The Government has issued a plea to the pensions industry for help devising a solution for equalising guaranteed minimum pension payments between men and women.
GMPs are the minimum level of pension an occupational scheme must provide to people who contracted-out of the state earnings related pension scheme between 6 April 1978 and 5 April 1997.
The issue of how to equalise GMPs, and whether pension schemes are required to do this, has divided industry opinion for over 20 years.
The Government believes the Barber judgement of May 1990 means all schemes are required to treat men and women equally in relation to their pension rights. It says the ruling covers any pension accrued from the date of the judgement, including GMPs.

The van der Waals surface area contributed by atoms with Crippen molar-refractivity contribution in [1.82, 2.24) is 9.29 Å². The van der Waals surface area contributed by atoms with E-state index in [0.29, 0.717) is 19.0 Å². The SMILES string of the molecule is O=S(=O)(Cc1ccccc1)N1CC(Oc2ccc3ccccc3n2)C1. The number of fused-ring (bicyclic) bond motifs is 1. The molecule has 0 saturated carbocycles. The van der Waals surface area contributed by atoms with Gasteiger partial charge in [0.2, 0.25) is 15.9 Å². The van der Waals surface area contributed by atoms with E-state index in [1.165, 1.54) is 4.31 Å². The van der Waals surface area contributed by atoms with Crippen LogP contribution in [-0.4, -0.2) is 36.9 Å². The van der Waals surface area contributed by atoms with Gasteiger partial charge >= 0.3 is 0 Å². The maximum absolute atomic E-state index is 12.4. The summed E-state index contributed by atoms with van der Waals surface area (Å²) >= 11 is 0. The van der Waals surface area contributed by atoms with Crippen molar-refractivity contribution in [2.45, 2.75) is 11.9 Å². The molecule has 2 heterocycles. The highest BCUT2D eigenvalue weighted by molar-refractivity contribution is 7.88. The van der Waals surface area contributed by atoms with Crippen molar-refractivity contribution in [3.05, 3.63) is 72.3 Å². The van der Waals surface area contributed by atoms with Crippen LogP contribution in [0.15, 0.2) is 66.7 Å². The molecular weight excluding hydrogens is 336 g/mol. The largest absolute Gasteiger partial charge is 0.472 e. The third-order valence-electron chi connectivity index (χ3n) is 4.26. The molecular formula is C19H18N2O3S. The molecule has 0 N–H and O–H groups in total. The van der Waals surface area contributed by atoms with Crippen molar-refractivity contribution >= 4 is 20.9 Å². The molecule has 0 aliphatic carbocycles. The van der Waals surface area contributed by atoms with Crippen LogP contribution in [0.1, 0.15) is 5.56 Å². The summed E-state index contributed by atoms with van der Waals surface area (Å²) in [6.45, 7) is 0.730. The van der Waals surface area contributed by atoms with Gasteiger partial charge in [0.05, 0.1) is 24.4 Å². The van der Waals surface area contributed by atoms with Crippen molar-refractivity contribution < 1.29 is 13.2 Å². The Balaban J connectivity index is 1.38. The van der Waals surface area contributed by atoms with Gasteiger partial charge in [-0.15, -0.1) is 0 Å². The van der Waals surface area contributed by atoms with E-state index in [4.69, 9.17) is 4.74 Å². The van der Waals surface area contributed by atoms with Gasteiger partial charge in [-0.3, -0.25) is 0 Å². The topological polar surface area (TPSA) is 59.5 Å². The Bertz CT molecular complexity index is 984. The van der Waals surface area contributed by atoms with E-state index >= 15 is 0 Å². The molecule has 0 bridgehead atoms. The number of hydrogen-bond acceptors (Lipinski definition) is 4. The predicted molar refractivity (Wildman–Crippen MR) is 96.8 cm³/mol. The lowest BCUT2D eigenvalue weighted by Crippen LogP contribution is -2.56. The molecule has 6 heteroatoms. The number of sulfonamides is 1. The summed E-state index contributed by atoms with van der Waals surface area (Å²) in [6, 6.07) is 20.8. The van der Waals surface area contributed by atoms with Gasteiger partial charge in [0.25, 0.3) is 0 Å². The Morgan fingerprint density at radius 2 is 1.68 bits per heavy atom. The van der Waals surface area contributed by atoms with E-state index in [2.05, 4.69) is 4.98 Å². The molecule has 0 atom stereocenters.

In January 2012, the DWP published a consultation setting out a possible method for equalising GMPs. But a joint letter from seven influential trade bodies, including the ABI and the NAPF, urged pensions minister Steve Webb to reconsider the proposed method, which they said is complicated and would cost schemes around £13bn.
The DWP has now published an interim response to the consultation asking experts for help in agreeing guidance on how to equalise GMPs.
Syndaxi Chartered Financial Planners managing director Robert Reid says: “Any solution will be a nightmare for pension schemes because calculating GMPs is incredibly complex.”